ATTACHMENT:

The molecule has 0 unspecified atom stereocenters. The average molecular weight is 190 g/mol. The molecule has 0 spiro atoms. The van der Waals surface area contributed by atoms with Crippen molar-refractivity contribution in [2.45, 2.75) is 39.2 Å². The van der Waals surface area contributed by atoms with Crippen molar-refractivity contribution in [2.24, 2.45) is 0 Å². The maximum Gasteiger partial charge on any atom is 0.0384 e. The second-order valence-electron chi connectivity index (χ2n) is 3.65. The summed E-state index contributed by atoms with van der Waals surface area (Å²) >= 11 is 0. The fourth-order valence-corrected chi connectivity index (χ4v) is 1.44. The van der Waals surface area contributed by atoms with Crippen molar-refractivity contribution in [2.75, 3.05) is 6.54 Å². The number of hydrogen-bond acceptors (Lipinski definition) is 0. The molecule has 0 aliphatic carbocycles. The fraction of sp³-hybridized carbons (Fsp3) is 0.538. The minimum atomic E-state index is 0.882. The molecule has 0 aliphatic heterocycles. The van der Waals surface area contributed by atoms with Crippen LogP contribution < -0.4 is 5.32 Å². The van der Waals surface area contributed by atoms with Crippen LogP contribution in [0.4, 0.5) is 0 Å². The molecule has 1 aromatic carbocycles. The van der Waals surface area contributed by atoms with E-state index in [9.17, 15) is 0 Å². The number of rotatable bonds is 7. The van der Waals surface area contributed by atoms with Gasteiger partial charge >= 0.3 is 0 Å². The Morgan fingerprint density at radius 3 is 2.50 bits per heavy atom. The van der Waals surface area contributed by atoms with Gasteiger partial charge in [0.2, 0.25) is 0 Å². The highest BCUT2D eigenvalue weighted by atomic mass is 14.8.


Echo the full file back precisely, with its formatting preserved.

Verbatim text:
The molecule has 0 unspecified atom stereocenters. The average molecular weight is 190 g/mol. The molecule has 0 spiro atoms. The van der Waals surface area contributed by atoms with Crippen molar-refractivity contribution in [2.45, 2.75) is 39.2 Å². The van der Waals surface area contributed by atoms with Crippen molar-refractivity contribution in [2.24, 2.45) is 0 Å². The maximum Gasteiger partial charge on any atom is 0.0384 e. The second-order valence-electron chi connectivity index (χ2n) is 3.65. The summed E-state index contributed by atoms with van der Waals surface area (Å²) >= 11 is 0. The fourth-order valence-corrected chi connectivity index (χ4v) is 1.44. The van der Waals surface area contributed by atoms with Crippen molar-refractivity contribution in [2.75, 3.05) is 6.54 Å². The number of hydrogen-bond acceptors (Lipinski definition) is 0. The molecule has 0 aliphatic carbocycles. The fraction of sp³-hybridized carbons (Fsp3) is 0.538. The minimum atomic E-state index is 0.882. The molecule has 0 aliphatic heterocycles. The van der Waals surface area contributed by atoms with Crippen LogP contribution < -0.4 is 5.32 Å². The van der Waals surface area contributed by atoms with Crippen LogP contribution in [0.4, 0.5) is 0 Å². The molecule has 1 aromatic carbocycles. The van der Waals surface area contributed by atoms with E-state index in [9.17, 15) is 0 Å². The number of rotatable bonds is 7. The van der Waals surface area contributed by atoms with Gasteiger partial charge >= 0.3 is 0 Å². The Morgan fingerprint density at radius 3 is 2.50 bits per heavy atom. The van der Waals surface area contributed by atoms with Gasteiger partial charge in [0.2, 0.25) is 0 Å². The highest BCUT2D eigenvalue weighted by atomic mass is 14.8.